Removing health insurance involvement in most low-cost, routine fee-for-service encounters would let the market—rather than the insurance company—dictate price and service. Physicians who invest time, build rapport and actively manage patient health would be in greater demand and demand a higher office visit payment from patients. Physicians who kept the six-minute-visit schedule would hemorrhage patients or would have to charge much less. Rather than producing network provider directories showing all providers as equals, insurance companies could share downstream care outcome data to help their members make informed decisions about their providers.


I’m not the only one who thinks processing low-cost, routine care is insane. Healthcare sharing ministries, a type of entity whose members are exempt from the ACA insurance requirement, employ a similar approach with their members. While each of the approximately half dozen healthcare sharing ministries is unique, the basic principle is that the member is responsible for low-cost, routine encounters and only turns to the healthcare sharing ministry for expenses that exceed a certain amount.

And guess what? The monthly membership contributions required by healthcare sharing ministries are often less than half the monthly premiums for health insurance. Don’t get me wrong: Healthcare sharing ministries are not insurance. They’re often not regulated by state insurance departments, can deny membership based on health history as well as personal beliefs and can exclude preexisting conditions. Payments from the healthcare sharing ministry for services that trigger sharing are not guaranteed. As the word “ministries” might infer, healthcare sharing ministries require their members to have faith that their qualifying healthcare expenses will be paid.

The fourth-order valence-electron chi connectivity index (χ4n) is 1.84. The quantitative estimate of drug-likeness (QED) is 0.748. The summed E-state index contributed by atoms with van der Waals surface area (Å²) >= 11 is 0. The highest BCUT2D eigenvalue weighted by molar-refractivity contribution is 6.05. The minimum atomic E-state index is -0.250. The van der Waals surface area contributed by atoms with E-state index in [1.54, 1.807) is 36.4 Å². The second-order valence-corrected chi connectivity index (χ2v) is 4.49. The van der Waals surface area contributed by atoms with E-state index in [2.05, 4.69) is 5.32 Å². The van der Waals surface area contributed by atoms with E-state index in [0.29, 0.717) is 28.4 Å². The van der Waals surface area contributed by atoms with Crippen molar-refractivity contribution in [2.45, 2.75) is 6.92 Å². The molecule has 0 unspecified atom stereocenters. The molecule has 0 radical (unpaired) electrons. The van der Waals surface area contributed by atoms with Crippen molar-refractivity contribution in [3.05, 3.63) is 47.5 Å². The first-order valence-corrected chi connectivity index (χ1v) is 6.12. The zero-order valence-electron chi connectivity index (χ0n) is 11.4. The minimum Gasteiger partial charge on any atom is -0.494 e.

Regardless of what you think of healthcare sharing ministries, though, their basic structure offers an improvement on the traditional insurance plan structure. Let patients select who they want to see for low-cost, routine care. Don’t require claims be submitted for this care. Allow the patient to be responsible for payment and only get involved when the amount of the claim warrants it. Changes need to be made. Can’t this be addressed? Please, the lawn service van needs to leave the driveway.

©2016, Brett Sparks, e3Business.